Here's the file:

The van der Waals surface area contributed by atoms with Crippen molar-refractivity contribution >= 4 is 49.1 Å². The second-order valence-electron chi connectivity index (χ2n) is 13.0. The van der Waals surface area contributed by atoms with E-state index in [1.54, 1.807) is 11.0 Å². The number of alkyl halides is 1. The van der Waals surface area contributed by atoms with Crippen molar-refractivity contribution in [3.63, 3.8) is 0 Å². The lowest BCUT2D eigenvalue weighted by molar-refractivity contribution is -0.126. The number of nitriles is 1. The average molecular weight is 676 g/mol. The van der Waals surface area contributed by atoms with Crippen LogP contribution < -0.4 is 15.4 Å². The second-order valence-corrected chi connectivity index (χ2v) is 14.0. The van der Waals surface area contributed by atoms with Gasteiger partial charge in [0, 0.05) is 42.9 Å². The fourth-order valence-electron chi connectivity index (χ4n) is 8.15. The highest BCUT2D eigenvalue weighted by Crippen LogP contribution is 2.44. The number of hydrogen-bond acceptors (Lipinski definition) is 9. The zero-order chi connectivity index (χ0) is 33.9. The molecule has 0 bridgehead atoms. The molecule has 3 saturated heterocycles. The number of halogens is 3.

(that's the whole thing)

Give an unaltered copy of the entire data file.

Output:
The van der Waals surface area contributed by atoms with Crippen molar-refractivity contribution >= 4 is 49.1 Å². The second-order valence-electron chi connectivity index (χ2n) is 13.0. The van der Waals surface area contributed by atoms with E-state index in [1.54, 1.807) is 11.0 Å². The number of alkyl halides is 1. The van der Waals surface area contributed by atoms with Crippen molar-refractivity contribution in [3.63, 3.8) is 0 Å². The lowest BCUT2D eigenvalue weighted by molar-refractivity contribution is -0.126. The number of nitriles is 1. The average molecular weight is 676 g/mol. The van der Waals surface area contributed by atoms with Crippen LogP contribution < -0.4 is 15.4 Å². The second-order valence-corrected chi connectivity index (χ2v) is 14.0. The van der Waals surface area contributed by atoms with Gasteiger partial charge in [0, 0.05) is 42.9 Å². The fourth-order valence-electron chi connectivity index (χ4n) is 8.15. The highest BCUT2D eigenvalue weighted by Crippen LogP contribution is 2.44. The number of hydrogen-bond acceptors (Lipinski definition) is 9. The zero-order chi connectivity index (χ0) is 33.9. The molecule has 0 bridgehead atoms. The molecule has 3 saturated heterocycles. The number of halogens is 3.